2019-01-29 01:48

    This is basically a story of a weak character, who bungles the most important moments in his life, either by misunderstanding them, or getting drunk in anticipation of them, or by letting others dominate them.When his mother makes her final pilgrimage to her homeland, terminally sick and with business of her own, he chases after her with his own problems and need for attention. Everything, after all, is only about him. And he is quite the Lost Boy.I read and totally enjoyed Petterson's OUT STEALING HORSES. But weak characters, however succinctly portrayed, make for weak books. And this book is dominated by an emotional and perceptual clutz. It is telling that the highlight of the story is the point where the main character's mother reaches across the table to slap his face. I salute her.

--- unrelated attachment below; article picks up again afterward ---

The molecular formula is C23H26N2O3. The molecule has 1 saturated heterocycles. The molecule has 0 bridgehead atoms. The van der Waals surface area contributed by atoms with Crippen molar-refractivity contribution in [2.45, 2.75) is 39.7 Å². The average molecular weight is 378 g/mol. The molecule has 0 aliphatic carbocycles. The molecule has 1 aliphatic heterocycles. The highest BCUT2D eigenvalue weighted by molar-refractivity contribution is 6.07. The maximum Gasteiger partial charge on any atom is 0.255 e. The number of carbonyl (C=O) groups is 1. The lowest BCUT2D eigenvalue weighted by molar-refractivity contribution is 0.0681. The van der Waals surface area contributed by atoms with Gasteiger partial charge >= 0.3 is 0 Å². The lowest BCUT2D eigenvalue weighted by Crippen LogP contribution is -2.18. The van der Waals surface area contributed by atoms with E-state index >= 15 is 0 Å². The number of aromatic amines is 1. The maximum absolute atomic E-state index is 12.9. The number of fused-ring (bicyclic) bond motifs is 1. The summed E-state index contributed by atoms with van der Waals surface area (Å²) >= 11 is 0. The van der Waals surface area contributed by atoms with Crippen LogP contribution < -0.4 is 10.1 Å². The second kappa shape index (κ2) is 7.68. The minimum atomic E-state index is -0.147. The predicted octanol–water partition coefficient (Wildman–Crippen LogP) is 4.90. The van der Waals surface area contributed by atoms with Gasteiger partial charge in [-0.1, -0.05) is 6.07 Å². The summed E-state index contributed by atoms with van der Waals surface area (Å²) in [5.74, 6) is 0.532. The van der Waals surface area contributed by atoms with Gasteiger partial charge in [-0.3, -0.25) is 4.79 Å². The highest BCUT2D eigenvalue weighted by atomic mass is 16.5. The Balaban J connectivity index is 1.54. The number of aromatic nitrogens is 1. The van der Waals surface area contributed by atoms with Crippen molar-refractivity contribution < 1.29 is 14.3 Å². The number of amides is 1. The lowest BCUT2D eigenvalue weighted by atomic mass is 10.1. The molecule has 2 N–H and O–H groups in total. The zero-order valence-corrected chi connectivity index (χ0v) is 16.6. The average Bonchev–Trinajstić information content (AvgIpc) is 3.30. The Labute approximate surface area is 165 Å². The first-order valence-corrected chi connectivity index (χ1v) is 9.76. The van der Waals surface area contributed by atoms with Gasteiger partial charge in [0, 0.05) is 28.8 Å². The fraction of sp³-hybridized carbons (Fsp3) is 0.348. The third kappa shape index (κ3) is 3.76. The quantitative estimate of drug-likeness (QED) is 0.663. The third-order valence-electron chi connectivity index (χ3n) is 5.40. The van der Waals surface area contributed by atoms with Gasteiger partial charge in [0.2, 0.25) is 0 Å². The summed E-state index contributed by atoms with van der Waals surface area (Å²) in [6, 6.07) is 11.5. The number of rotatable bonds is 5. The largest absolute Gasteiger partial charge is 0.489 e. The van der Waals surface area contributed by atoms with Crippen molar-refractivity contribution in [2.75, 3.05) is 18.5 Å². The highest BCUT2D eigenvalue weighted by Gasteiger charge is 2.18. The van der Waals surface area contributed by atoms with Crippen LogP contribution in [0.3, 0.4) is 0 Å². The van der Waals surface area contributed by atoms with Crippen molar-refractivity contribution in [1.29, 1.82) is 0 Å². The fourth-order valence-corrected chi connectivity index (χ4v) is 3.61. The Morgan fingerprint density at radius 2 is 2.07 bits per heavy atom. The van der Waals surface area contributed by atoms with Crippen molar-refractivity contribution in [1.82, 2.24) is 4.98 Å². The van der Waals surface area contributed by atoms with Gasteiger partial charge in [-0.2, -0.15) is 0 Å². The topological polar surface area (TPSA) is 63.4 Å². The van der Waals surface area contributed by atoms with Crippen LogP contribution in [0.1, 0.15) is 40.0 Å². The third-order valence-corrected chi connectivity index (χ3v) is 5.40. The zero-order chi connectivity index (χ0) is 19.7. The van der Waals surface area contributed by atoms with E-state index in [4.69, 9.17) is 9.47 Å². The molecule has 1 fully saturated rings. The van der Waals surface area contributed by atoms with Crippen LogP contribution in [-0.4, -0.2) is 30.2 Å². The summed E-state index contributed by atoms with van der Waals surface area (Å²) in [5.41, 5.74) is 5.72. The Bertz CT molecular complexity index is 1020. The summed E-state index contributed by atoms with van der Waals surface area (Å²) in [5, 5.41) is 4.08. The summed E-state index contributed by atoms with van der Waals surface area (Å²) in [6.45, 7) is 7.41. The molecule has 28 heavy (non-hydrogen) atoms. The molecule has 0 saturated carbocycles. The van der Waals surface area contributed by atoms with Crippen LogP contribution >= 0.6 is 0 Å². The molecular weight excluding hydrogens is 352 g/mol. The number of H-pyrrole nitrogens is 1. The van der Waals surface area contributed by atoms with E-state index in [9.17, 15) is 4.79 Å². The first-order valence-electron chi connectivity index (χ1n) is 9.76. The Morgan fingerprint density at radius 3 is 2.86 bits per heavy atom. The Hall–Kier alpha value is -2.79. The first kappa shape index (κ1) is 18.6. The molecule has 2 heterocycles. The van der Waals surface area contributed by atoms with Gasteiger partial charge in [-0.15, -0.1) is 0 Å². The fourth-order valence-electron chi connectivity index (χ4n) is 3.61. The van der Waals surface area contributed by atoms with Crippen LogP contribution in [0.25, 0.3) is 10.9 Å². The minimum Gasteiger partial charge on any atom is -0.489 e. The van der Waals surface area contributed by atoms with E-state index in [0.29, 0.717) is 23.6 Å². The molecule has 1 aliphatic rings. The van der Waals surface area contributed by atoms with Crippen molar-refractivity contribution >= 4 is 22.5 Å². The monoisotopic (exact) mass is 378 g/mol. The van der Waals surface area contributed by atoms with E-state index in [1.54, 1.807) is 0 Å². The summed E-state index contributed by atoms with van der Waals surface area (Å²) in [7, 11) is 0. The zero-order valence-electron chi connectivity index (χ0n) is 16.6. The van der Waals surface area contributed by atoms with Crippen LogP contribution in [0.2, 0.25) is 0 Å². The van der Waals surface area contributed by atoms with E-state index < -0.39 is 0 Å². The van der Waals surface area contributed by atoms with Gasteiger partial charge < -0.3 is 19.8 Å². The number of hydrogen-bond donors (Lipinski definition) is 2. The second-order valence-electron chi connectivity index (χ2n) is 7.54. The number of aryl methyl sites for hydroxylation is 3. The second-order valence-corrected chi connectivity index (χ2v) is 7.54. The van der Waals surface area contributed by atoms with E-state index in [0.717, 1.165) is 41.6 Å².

• Argos
    2019-02-12 03:41

    Önceki iki romanı gibi çok sardı bu romanı da, Per Peterson geleceğin Nobel adayı bence.

  • Inga Pizāne
    2019-02-12 09:46

    Man patika, taču tik lielā sajūsmā kā par šī paša autora romānu "Prom ārā zirgus zagt" nebiju. Šis darbs likās sadrumstalotāks, izkaisītāks. Sākums un beigu daļa uzrunāja, bet pa vidu nelasījās tik labi, ķēros un klupu, nebija plūsmas un vienojošas sajūtas starp tekstu. Valoda gan joprojām bija ļoti skaista, taču par to vien negribas palielināt zvaigžņu skaitu. Ne šoreiz.

  • Rick
    2019-01-26 05:03